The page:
Introducing a behavioural family therapy approach in a secure setting
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Introducing a behavioural family therapy approach in a secure setting

Caroline Pow Charge nurse/behavioural family therapist, NHS Greater Glasgow and Clyde directorate of forensic mental health and learning disabilities
Mark Gillespie Nurse consultant, NHS Greater Glasgow and Clyde directorate of forensic mental health and learning disabilities

Caroline Pow and Mark Gillespie describe how a pilot of an innovative, nurse-led therapeutic tool was developed and evaluate its success

Aims To describe the development and the initial results of a behavioural family therapy programme (BFT) in a medium secure environment.

Method A pre and post questionnaire was developed by the programme team to measure the effect of BFT on participants. The questionnaire was based around main elements of the approach: communication, support, coping skills, understanding mental illness and expectations.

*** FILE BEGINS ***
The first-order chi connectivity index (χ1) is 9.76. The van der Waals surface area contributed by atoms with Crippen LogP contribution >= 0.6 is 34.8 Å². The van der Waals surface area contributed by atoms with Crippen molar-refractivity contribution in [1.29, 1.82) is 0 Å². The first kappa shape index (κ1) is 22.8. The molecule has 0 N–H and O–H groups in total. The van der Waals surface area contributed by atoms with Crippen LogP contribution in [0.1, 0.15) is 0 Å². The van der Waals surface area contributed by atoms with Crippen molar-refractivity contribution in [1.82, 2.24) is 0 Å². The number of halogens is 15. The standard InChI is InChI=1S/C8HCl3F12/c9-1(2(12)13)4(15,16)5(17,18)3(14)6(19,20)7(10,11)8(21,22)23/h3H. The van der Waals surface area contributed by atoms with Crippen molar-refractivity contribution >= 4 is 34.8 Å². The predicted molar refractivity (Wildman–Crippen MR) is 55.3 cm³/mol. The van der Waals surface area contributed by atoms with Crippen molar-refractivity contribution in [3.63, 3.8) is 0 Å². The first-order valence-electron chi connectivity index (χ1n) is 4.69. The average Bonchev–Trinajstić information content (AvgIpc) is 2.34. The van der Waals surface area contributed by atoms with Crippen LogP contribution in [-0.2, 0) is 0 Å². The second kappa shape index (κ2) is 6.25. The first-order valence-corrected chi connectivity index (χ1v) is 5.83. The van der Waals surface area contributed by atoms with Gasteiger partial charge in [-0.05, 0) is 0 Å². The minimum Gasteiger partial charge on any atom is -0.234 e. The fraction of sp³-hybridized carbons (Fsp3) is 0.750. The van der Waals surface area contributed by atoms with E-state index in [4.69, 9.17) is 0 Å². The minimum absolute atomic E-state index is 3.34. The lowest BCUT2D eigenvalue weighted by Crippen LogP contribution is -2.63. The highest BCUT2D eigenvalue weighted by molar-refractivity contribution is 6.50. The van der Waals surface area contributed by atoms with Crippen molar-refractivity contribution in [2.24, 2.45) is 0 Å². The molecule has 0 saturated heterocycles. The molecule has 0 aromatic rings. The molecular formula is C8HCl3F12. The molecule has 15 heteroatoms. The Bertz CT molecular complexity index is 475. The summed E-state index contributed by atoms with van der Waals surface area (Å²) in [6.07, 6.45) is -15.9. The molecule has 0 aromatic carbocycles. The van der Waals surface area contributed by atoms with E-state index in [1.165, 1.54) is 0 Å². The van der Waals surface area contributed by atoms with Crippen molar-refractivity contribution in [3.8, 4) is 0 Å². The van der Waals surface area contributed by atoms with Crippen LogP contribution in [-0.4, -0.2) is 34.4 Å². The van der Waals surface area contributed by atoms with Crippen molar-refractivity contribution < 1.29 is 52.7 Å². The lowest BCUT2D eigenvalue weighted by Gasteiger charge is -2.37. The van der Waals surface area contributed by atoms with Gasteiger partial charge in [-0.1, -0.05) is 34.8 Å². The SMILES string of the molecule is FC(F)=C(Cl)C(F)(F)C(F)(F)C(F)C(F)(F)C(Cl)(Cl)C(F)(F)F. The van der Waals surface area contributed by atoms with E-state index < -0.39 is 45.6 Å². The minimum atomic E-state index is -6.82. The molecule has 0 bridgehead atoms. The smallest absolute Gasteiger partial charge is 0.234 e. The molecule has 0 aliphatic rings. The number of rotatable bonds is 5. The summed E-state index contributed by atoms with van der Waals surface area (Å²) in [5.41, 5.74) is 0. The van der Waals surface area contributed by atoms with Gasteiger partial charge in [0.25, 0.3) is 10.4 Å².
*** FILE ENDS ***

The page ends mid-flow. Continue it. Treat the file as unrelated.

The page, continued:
Results Using SPSS and a paired sample t-test, there was statistically significant mean scores gain (P<0.001) from the pre scores to the post scores on four of the BFT questionnaire subscales: communication, support, coping skills and understanding mental illness. There was also a lesser but still statistically significant mean score gain (P<0.01) on the expectations subscale.

Conclusions The initial findings for the use of BFT in medium secure environments is encouraging but additional research is required to enhance the reliability and validity of the measurement tool.

Mental Health Practice. 19, 2,33-38. doi: 10.7748/mhp.19.2.33.s20

Correspondence

mark.gillespie@ggc.scot.nhs.uk

Peer review

This article has been subject to double-blind review and has been checked using antiplagiarism software

Conflict of interest

None declared

Received: 03 September 2014

Accepted: 24 February 2015